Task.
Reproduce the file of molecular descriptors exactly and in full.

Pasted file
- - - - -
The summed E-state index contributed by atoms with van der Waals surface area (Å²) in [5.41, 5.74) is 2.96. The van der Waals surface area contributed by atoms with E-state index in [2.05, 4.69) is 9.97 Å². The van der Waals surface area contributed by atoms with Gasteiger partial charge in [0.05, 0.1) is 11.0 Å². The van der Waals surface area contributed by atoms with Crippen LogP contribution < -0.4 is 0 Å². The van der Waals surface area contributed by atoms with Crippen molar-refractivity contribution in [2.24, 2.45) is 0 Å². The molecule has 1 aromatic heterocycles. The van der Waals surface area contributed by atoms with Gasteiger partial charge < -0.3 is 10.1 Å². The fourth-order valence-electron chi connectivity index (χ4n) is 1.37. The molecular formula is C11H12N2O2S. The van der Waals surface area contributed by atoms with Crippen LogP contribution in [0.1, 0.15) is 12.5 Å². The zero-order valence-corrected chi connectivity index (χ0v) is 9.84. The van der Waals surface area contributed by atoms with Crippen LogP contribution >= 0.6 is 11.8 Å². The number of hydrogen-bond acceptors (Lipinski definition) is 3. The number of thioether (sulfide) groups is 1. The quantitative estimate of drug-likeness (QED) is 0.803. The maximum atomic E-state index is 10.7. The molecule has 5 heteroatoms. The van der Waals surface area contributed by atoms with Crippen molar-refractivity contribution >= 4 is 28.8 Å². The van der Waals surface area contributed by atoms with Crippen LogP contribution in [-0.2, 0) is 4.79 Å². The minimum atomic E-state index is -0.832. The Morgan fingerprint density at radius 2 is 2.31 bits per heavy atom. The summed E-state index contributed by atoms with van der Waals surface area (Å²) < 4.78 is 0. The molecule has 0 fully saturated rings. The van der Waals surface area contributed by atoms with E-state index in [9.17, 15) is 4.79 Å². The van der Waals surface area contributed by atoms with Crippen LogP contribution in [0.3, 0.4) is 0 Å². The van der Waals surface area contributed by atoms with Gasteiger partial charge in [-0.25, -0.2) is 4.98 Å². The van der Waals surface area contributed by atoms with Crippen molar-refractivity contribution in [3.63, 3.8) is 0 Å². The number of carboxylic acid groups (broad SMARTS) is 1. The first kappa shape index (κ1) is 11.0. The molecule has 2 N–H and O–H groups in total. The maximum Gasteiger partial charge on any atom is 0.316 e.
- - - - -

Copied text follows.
The summed E-state index contributed by atoms with van der Waals surface area (Å²) in [5.41, 5.74) is 2.96. The van der Waals surface area contributed by atoms with E-state index in [2.05, 4.69) is 9.97 Å². The van der Waals surface area contributed by atoms with Gasteiger partial charge in [0.05, 0.1) is 11.0 Å². The van der Waals surface area contributed by atoms with Crippen LogP contribution < -0.4 is 0 Å². The van der Waals surface area contributed by atoms with Crippen molar-refractivity contribution in [2.24, 2.45) is 0 Å². The molecule has 1 aromatic heterocycles. The van der Waals surface area contributed by atoms with Gasteiger partial charge < -0.3 is 10.1 Å². The fourth-order valence-electron chi connectivity index (χ4n) is 1.37. The molecular formula is C11H12N2O2S. The van der Waals surface area contributed by atoms with Crippen LogP contribution in [0.1, 0.15) is 12.5 Å². The zero-order valence-corrected chi connectivity index (χ0v) is 9.84. The van der Waals surface area contributed by atoms with Crippen LogP contribution >= 0.6 is 11.8 Å². The number of hydrogen-bond acceptors (Lipinski definition) is 3. The number of thioether (sulfide) groups is 1. The quantitative estimate of drug-likeness (QED) is 0.803. The maximum atomic E-state index is 10.7. The molecule has 5 heteroatoms. The van der Waals surface area contributed by atoms with Crippen molar-refractivity contribution >= 4 is 28.8 Å². The van der Waals surface area contributed by atoms with Crippen LogP contribution in [-0.2, 0) is 4.79 Å². The minimum atomic E-state index is -0.832. The Morgan fingerprint density at radius 2 is 2.31 bits per heavy atom. The summed E-state index contributed by atoms with van der Waals surface area (Å²) < 4.78 is 0. The molecule has 0 fully saturated rings. The van der Waals surface area contributed by atoms with E-state index in [9.17, 15) is 4.79 Å². The van der Waals surface area contributed by atoms with Crippen LogP contribution in [0.3, 0.4) is 0 Å². The van der Waals surface area contributed by atoms with Gasteiger partial charge in [-0.25, -0.2) is 4.98 Å². The van der Waals surface area contributed by atoms with Crippen molar-refractivity contribution in [3.63, 3.8) is 0 Å². The number of carboxylic acid groups (broad SMARTS) is 1. The first kappa shape index (κ1) is 11.0. The molecule has 2 N–H and O–H groups in total. The maximum Gasteiger partial charge on any atom is 0.316 e.